It is another object of the present invention to provide a needle device of the type stated in which the shank of the needle is capable of penetrating the skin of a patient in a manner generally perpendicular to the skin surface and which permits an angularly located arm thereof to be securely but releasably fastened to the skin of the patient.
It is a further object of the present invention to provide a needle device of the type stated which comprises a somewhat flexible mounting member secured to the needle and which permits attachment to the skin of the body by adhesive tape which extends over outwardly flaring wings on the mounting member.
It is an additional object of the present invention to provide a needle device of the type stated which can be manufactured at a relatively low unit cost in a steril environment but which is highly efficient in operation.
It is still another object of the present invention to provide a method of achieving access to a subcutaneous catheter on a long term basis without the previously accendant hazards to the patient.
With the above and other objects in view, my invention resides in the novel features of form, construction, arrangement, and combination of parts presently described and pointed out in the claims.
A needle device for use with subcutaneous access catheters of the type which are implanted subcutaneously in a patients body and which provides access to some organ of the patients body.
Subcutaneous access catheters of the type with which the needle device of the present invention is effectively used generally comprise a reservoir housing made of a relatively rigid material and which contain an internal sealed reservoir. Intravenous solutions or other medications of the type which are to be introduced into the organ of the patient are provided in this interior sealed chamber. A catheter tube is in communication with and generally extends from this reservoir to the organ of the human body, as for example, the human heart. In this way, medications can be delivered to the human heart directly from this sealed chamber.
Access can be obtained to this sealed chamber by means of intravenous needles which are capable of delivering fluids to or removing fluids from this sealed chamber. The sealed chamber has a wall which is capable of permitting penetration of the point of a needle, but which nevertheless precludes fluid flow through that wall.
The needle device of the present invention comprises a shank having a point adapted to penetrate the skin and also the upper wall of the reservoir and which is generally formed of a stainless steel material. The needle device is integrally formed with an arm which is angularly located with respect to the shank of the needle and which is preferably perpendicularly located with respect to the shank of the needle. In this way, the shank of the needle can penetrate the skin in a direction substantially perpendicular to the skin surface and the arm will lay generally parallel to the skin surface in abutted engagement with the surface of the skin.
A nut or similar fitting is either integral with or secured to the outer end of the arm forming part of the needle device. A luer fitting which is generally formed of a conventional silicone rubber material may be secured to the outer end of this nut or other metallic fitting. This luer fitting is adapted for connection to a conventional external catheter tube or similar tube for delivery of a fluid to the reservoir. In other embodiments the fitting may be connected to the arm through an intermediate catheter tube and need not be part of the needle device.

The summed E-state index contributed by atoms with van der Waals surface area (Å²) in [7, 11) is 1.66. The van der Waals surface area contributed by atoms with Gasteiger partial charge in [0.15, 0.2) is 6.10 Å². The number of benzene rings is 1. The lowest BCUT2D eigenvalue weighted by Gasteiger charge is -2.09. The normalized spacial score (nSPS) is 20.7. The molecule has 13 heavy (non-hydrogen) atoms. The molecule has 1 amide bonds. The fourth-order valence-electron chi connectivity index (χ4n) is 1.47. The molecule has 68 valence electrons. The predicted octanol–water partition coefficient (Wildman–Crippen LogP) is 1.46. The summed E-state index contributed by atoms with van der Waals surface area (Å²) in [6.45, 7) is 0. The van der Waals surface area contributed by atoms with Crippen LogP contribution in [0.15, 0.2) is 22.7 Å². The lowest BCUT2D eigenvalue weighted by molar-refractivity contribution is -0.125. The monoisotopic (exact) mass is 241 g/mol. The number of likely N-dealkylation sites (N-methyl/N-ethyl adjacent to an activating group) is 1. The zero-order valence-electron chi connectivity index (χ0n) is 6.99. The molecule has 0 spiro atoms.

A mounting jacket extends partially around the arm of the needle device and a portion of the shank which extends generally perpendicularly to the mounting jacket. This mounting jacket has a section which extends over and is secured to the region between the connection of the nut or other metallic fitting to the plastic luer fitting. This jacket also extends over an integral connection of the shank to the perpendicularly located arm.
In one preferred embodiment, the jacket is a generally flat member which has an elongate recess on its undersurface to receive the arm connected to the shank of the needle. This recess is adapted to effectively snap-fit the arm into the jacket and thereby retentively hold the arm and hence the needle in the jacket. In this way, sections of the jacket extend outwardly on opposite sides of the arm and lie in a plane generally parallel to the surface of the skin. Thus, when the needle shank penetrates the skin the surfaces of the jacket disposed on the skin can receive a tape such as a surgical tape for adhesively securing the entire assembly to the skin. Thus, the needle device can be conventionally adhered to the surface of the skin.
In another preferred embodiment of the invention, the mounting jacket includes a semi-cylindrical section which extends over the region between the connection of the nut or other fitting to the plastic luer fitting. A pair of wings are integral with and extend outwardly from the semi-cylindrical section of the jacket generally parallel to and lie in a plane which would be disposed generally parallel to the surface of the skin. In this way, when the shank of the needle penetrates the skin in perpendicular arrangement, the arm of the needle device and the outwardly projecting wings are generally parallel to the surface of the skin and in abutted engagement with the surface of the skin. In addition, these wings are actually somewhat wing-shaped so as to receive a tape, such as a surgical tape. Thus, the needle device can be conventionally adhesively secured to the surface of the skin.